|more useful options
If you mean that you have Moose classes/roles available and you want to detect incoming objects in your JSON and call ->new on the appropriate class, maybe also calling apply_all_roles to customize the object a bit, then you can do that using the JSON module's filter_json_object feature.
On the other hand, if you mean that you want to create a brand new Moose class with one attribute for each of the keys seen in the incoming hash, and a metaclass that enumerates these attributes, you have a harder problem. The hard part of the problem isn't creating the Moose class; the hard part is that once you create a Moose class it remains in memory for the duration of the program, because classes are global. You would want to at least recognize when the set of attributes was the same as a previous class and re-use that class. But, a malicious client could connect to your service requesting infinite different attributes, and run you out of memory. A possible solution here would be to create the class with a DESTROY method that deletes the entire class when the one-and-only instance of that class goes out of scope.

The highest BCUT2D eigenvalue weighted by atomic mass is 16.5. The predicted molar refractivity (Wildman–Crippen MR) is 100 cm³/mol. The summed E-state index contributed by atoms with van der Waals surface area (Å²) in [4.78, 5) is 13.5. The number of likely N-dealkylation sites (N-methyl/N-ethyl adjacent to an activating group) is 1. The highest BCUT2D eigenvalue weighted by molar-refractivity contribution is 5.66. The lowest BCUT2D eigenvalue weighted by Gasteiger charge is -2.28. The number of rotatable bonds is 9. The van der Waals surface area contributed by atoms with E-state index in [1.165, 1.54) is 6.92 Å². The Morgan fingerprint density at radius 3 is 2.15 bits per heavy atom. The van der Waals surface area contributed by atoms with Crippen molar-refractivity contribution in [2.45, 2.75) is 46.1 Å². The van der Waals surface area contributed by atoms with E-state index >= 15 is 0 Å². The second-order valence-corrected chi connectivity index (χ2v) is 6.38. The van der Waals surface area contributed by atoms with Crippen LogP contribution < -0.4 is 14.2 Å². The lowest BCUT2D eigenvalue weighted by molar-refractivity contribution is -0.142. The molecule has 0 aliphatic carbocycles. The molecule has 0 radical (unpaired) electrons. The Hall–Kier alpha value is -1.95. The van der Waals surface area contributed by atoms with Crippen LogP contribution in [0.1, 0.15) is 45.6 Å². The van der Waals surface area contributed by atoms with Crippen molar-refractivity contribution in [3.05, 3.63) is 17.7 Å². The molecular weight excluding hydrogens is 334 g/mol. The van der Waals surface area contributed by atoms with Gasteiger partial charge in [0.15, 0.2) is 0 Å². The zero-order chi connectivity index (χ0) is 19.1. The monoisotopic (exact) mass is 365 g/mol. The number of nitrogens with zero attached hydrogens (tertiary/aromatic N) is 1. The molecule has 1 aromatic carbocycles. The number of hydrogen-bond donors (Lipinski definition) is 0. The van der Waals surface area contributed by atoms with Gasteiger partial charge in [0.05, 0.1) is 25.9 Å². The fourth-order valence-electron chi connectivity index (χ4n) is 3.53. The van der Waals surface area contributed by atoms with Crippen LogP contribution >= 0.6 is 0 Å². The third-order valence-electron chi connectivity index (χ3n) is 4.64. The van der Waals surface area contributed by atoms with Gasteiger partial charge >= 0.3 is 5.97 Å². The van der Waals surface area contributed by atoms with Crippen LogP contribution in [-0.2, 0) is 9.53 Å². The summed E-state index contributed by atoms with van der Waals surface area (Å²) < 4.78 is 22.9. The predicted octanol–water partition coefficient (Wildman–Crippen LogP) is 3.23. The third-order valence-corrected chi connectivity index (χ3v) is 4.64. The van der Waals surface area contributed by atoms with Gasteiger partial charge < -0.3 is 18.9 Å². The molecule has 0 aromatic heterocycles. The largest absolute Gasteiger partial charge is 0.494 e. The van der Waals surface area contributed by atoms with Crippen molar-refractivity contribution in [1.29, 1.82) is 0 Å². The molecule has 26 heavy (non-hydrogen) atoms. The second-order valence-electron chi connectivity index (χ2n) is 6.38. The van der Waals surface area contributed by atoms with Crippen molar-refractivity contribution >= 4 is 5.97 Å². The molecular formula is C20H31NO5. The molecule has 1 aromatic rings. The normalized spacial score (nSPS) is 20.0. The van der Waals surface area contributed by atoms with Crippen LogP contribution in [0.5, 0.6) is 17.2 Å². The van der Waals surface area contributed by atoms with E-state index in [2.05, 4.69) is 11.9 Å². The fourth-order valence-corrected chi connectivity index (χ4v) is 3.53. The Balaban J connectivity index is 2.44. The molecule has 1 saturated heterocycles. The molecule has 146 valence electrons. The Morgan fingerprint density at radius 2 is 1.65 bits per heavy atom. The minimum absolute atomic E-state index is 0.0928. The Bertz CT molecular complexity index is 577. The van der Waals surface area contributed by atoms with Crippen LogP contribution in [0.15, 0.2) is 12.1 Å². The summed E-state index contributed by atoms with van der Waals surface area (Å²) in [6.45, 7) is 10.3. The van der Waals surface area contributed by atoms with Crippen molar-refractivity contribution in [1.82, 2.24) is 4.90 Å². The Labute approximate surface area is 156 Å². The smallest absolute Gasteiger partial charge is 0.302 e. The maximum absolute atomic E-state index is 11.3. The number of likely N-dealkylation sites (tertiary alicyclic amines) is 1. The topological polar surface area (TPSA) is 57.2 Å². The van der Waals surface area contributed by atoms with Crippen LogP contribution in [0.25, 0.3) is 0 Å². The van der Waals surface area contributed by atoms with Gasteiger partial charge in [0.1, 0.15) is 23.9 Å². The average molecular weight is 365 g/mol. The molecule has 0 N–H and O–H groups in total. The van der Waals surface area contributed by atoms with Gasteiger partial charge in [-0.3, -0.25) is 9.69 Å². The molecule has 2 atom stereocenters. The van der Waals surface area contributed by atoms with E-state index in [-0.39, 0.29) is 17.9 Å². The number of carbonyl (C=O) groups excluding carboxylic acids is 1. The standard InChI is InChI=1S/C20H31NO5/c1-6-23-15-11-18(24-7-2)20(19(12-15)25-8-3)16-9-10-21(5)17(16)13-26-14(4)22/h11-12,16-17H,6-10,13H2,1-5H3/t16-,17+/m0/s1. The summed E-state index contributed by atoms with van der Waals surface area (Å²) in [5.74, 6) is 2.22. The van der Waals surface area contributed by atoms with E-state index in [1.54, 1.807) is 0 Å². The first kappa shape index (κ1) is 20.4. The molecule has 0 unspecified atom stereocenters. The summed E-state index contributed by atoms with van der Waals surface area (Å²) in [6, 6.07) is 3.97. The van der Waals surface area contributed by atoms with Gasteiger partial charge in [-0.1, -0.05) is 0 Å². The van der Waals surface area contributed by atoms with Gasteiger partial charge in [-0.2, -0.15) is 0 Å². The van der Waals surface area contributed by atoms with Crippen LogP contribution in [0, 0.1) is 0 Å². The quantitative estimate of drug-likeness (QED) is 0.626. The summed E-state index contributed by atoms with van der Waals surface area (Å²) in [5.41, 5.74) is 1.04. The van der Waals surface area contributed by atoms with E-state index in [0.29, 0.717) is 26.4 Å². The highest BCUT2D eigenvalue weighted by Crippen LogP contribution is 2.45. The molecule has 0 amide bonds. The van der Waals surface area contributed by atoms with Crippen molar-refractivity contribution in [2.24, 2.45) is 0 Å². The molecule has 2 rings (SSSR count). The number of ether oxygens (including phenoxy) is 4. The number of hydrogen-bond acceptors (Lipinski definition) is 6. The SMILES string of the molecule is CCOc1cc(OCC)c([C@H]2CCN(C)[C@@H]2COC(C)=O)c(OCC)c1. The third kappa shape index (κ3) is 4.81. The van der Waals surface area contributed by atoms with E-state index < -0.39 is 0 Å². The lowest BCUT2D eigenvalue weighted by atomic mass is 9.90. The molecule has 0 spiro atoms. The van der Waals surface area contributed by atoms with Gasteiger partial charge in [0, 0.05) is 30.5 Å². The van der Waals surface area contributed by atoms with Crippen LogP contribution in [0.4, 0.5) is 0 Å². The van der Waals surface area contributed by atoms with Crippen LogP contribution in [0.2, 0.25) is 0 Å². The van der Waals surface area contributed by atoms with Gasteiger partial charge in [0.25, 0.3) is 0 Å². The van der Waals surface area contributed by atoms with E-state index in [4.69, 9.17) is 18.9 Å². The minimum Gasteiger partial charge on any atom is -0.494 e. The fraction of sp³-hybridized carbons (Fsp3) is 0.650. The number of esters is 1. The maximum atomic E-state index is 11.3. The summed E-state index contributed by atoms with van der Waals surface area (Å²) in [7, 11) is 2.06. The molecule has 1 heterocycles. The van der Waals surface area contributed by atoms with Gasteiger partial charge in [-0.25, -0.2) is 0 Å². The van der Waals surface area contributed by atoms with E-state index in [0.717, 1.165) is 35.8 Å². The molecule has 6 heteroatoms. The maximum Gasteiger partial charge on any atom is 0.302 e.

An additional problem is that some names are reserved by Perl or Moose. So if an object came in looking like
blindly creating attribute accessors for it would be bad. I think you could still access the attributes using the MOP, as long as you didn't create accessors.
So if you only access the attributes using the MOP, then you might actually have a path forward, because you could make a subclass of the MOP classes which return dynamic info about the instance instead of static info about the class. Then you only need one Moose class, and it generates dynamic MOP on demand when you call ->meta.
Then, the final thing you need to ask yourself is whether all of this is actually solving your problem, or just creating more work :-)